IDEA Project Chairman Reed Hundt and Aspen Institute Communications and Society Program Executive Director Charlie Firestone wrote an op-ed published at Talking Points Memo which introduces the IDEA Project.
Check it out at TPMCafe or read it below.
Keep the Worldwide Net Open
By Reed Hundt and Charles Firestone
Human history is replete with stories of nations in conflict but it is rare for a huge national government to do battle with an influential global business firm. The tale of China versus Google is something new, and it threatens to upset many existing arrangements necessary to maintaining peaceful relationships among people.
As a conflict between a government with a 14% share of the world’s population and a company with 40% share of the world’s Internet searchers, China vs Google resembles a battle across spheres, like a lion versus an eagle. Yet China has used an array of modern and traditional weapons in order to bring Google to heel. It has allegedly mobilized distributed computing to launch cyberattacks against Google. It has imposed on the company legal restrictions inimical to the culture of many countries, including the United States. And it has engaged in a war of words against the company. Google now has at best a precarious hold on the biggest Internet market in the world.
This conflict, the harbinger of 21st century geo-commercial disputes, tells us two new things about the world today. First, even Internet-based firms are not necessarily going to be able to do business across national boundaries. Second, the world lacks enough arrangements among nations, firms, and people to assure shared economic growth in a global information economy.
Meanwhile, the problems are proliferating. State Department official Alec Ross recently cited 2009 as the worst year in history for freedom on the Internet, naming Turkey and countries in North Africa, Latin America and Asia that have placed restrictions on the Internet. And as the problems increase, so do the numbers affected. The Internet community in China grew about 50% in the last year, to the phenomenal number of 400 million, and will likely triple in the decade ahead.
Perhaps some governments believe they must control their networks in order to control the society and economy. Better we should all conclude that as the Internet enables a radically new form of human action and interaction, so it will require, sooner or later, new forms of governance.
For this reason, the Aspen Institute Communications and Society Program is launching a year-long forum drawn from public, private and government sectors to suggest new ways to preserve the values and potential of the global Internet. This project will address ways to guarantee the freedom to connect, the need for open, end-to-end networks, and the free flow of data and communications across borders on a unified Internet.
The starting point for this forum is not a search for control. Our view is that no government can or should dictate the destiny of the Internet. On any given day, over the Internet, dissidents in Iran publicize their protest marches, the poorest people on the planet visit the Louvre, and the most remote villagers sell handicrafts in the electronic metropolises of the richest countries. These are acts of freedom, not calls for control or suppression.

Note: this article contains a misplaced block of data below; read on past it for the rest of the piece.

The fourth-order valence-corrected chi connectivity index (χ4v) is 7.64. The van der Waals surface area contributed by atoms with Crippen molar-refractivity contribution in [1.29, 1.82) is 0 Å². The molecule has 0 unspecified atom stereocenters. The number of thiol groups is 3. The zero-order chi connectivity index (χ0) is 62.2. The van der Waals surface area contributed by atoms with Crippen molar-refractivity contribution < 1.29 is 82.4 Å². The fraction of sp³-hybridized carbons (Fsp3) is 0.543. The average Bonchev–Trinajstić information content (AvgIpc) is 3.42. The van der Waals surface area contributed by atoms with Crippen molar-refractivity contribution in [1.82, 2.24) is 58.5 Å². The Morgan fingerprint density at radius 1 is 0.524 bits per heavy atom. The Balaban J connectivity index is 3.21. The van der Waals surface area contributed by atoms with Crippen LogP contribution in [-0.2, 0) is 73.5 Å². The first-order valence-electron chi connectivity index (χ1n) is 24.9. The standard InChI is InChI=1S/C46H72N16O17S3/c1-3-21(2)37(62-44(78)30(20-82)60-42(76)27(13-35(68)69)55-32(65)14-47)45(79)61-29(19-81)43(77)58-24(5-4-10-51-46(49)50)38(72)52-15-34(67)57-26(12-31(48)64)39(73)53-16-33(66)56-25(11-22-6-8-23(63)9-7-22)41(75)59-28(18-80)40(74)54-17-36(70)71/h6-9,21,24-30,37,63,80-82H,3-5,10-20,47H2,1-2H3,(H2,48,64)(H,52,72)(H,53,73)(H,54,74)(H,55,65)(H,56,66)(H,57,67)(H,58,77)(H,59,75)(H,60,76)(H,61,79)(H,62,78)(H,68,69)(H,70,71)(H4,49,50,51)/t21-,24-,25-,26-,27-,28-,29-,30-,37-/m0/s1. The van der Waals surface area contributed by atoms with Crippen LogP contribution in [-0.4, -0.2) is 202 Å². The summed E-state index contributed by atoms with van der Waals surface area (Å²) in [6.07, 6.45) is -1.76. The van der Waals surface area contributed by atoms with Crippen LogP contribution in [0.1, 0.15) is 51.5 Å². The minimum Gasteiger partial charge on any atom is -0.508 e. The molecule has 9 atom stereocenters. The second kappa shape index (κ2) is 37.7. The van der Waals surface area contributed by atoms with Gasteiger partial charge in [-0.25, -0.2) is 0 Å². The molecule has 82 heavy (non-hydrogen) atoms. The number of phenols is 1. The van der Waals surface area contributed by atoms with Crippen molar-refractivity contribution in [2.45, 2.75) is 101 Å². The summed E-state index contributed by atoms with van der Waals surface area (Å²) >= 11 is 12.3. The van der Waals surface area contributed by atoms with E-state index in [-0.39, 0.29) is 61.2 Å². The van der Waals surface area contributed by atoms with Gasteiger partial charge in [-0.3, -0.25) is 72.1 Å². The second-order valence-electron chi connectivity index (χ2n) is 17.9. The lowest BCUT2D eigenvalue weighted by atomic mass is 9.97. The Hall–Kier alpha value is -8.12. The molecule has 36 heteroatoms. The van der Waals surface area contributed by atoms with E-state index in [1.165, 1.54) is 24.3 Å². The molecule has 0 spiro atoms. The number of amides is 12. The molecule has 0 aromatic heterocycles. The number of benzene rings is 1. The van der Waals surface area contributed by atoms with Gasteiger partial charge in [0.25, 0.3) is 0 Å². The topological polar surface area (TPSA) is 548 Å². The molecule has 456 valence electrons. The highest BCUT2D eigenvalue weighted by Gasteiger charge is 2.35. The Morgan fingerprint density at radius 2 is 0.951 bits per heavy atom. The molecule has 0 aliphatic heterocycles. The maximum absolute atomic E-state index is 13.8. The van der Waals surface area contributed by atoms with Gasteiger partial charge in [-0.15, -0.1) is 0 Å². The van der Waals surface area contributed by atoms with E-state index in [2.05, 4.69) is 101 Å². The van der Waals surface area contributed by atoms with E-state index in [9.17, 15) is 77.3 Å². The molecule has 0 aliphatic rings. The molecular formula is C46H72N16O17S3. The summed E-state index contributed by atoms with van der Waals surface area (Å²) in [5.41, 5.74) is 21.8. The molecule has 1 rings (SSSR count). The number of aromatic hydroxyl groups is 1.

Yet, like all large-scale communications networks, the Internet does not work without governance. A series of laws, rules and standards have, by and large, supported a system of end-to-end communication: the message can travel from sender to recipient without interference.
This principle is consistent with one of the strong recommendations of the Knight Commission on the Information Needs of Communities in a Democracy: the need for open networks. Similarly, the recent National Broadband Plan issued by the Federal Communications Commission, setting forth a path for universal broadband in the U.S., was premised on the concept of open networks.
The battle of China versus Google tells us not that existing institutions have failed, but rather that new issues require new consideration of appropriate ways to assure the freedoms of the Internet.
The results may take the form of an accord, a kind of Nuclear Nonproliferation Treaty for the Internet. But we also need to address whether the World Trade Organization Treaty is still sufficient when it was premised on pre-Internet assumptions. We need institutions that can work as well as the Internet Corporation on Assigned Names and Numbers (ICANN) for other broadband topics. And we need industry norms, standards, and means for consumer recourse that can cut across nation state boundaries comparably to the way the Internet does.
The growth of the Internet is not slowing down. Whether that growth includes all the peoples of the world on a free and equal basis is what is at stake. We have no time to waste in rethinking the terms of engagement.
Reed Hundt is CEO of the Coalition for Green Capital and former Chairman of the Federal Communications Commission. Charles Firestone is the Executive Director of the Aspen Institute Communications and Society Program, which oversaw the operations of the Knight Commission on the Information Needs of Communities in a Democracy.